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jean_mdc

What do you do to keep the deer from nibbling your plants?

jean_mdc
17 years ago

A gal in our garden club has had a horrible time with her deer eating all her daylilies and a bunch of other perennials.

She has worked for years to try to find something that she could spray and would actually work.

This year she had the best luck ever and everything she sprayed was untouched by the deer but one hedgerow that she forgot to spray was totally eaten.

She passed out the recipe she is using .....raved about how cheap it was to make ......and for her... it works!

Organic Deer Repellant

1 egg

1 cup milk

1 T. liquid detergent

1 to 2 T. cooking oil

2 T. oil of rosemary or concentrated mint juice

Beat egg, add other ingredients and strain into a 1 gal container. Add water to fill the container.

Spray once a week on the plants the deer like to eat.

Store unused repellent in the refrigerator.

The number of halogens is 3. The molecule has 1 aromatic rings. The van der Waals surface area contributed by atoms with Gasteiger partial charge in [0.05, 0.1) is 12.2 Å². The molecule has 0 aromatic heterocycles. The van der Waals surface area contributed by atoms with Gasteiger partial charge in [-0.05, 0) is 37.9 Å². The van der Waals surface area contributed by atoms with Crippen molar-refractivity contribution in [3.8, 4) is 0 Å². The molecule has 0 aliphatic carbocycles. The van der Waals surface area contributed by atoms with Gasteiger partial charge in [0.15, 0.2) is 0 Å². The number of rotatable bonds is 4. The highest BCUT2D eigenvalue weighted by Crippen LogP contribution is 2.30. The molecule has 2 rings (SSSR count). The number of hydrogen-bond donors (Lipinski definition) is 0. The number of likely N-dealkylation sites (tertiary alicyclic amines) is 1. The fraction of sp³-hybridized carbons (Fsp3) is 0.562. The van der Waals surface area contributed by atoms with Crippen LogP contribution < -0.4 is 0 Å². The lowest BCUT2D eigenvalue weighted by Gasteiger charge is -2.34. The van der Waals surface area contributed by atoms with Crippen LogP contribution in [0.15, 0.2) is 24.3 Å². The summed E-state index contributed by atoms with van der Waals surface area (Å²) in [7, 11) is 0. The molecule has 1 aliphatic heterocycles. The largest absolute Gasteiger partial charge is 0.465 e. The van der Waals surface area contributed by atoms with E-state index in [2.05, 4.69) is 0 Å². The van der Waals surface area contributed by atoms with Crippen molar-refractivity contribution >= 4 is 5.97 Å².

I am going to try it this year but I am also thinking.....I always loose all my amamenies, some of my crocus, allium and smaller tulipbulbs over the winter.

What if I dipped my bulbs in it before I planted them?

Do you think the solution will destroy my bulbs?

Your thoughts?

What do you do to keep the deer away?

Jean

Comments (44)

  • penny1947
    17 years ago

    I don't have a problem with deer at all since I started planting salvias and agastaches which are in the mint family. Deer will only go for plants in the mint family if they are really desperate for food.

    Penny

  • jean_mdc
    Original Author
    17 years ago

    Hi to both of you!

    I have never heard of the mint......I will certainly give it a try.....Thanks.....Jean